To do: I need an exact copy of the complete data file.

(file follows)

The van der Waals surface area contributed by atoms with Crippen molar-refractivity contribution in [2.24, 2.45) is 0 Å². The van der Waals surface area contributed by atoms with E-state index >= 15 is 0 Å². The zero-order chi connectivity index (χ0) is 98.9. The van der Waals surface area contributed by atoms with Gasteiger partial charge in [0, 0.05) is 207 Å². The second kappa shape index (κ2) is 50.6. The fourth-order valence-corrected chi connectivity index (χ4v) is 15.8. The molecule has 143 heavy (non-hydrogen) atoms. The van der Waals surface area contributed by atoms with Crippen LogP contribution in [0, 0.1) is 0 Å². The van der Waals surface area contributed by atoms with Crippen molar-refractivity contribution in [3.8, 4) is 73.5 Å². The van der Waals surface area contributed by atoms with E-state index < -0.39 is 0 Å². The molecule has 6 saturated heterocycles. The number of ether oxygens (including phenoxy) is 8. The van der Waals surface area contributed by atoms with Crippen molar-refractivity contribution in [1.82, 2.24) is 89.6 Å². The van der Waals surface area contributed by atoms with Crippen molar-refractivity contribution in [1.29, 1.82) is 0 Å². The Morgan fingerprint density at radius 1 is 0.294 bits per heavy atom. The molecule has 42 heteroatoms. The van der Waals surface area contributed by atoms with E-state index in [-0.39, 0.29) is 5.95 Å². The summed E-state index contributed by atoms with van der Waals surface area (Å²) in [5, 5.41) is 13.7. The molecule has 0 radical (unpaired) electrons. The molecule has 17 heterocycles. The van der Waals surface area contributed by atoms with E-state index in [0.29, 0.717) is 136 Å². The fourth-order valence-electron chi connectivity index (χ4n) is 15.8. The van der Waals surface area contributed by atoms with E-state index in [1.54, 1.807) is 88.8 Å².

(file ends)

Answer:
The van der Waals surface area contributed by atoms with Crippen molar-refractivity contribution in [2.24, 2.45) is 0 Å². The van der Waals surface area contributed by atoms with E-state index >= 15 is 0 Å². The zero-order chi connectivity index (χ0) is 98.9. The van der Waals surface area contributed by atoms with Gasteiger partial charge in [0, 0.05) is 207 Å². The second kappa shape index (κ2) is 50.6. The fourth-order valence-corrected chi connectivity index (χ4v) is 15.8. The molecule has 143 heavy (non-hydrogen) atoms. The van der Waals surface area contributed by atoms with Crippen LogP contribution in [0, 0.1) is 0 Å². The van der Waals surface area contributed by atoms with Crippen molar-refractivity contribution in [3.8, 4) is 73.5 Å². The van der Waals surface area contributed by atoms with E-state index < -0.39 is 0 Å². The molecule has 6 saturated heterocycles. The number of ether oxygens (including phenoxy) is 8. The van der Waals surface area contributed by atoms with Crippen molar-refractivity contribution in [1.82, 2.24) is 89.6 Å². The van der Waals surface area contributed by atoms with Crippen molar-refractivity contribution in [1.29, 1.82) is 0 Å². The Morgan fingerprint density at radius 1 is 0.294 bits per heavy atom. The molecule has 42 heteroatoms. The van der Waals surface area contributed by atoms with E-state index in [-0.39, 0.29) is 5.95 Å². The summed E-state index contributed by atoms with van der Waals surface area (Å²) in [5, 5.41) is 13.7. The molecule has 0 radical (unpaired) electrons. The molecule has 17 heterocycles. The van der Waals surface area contributed by atoms with E-state index in [0.29, 0.717) is 136 Å². The fourth-order valence-electron chi connectivity index (χ4n) is 15.8. The van der Waals surface area contributed by atoms with E-state index in [1.54, 1.807) is 88.8 Å².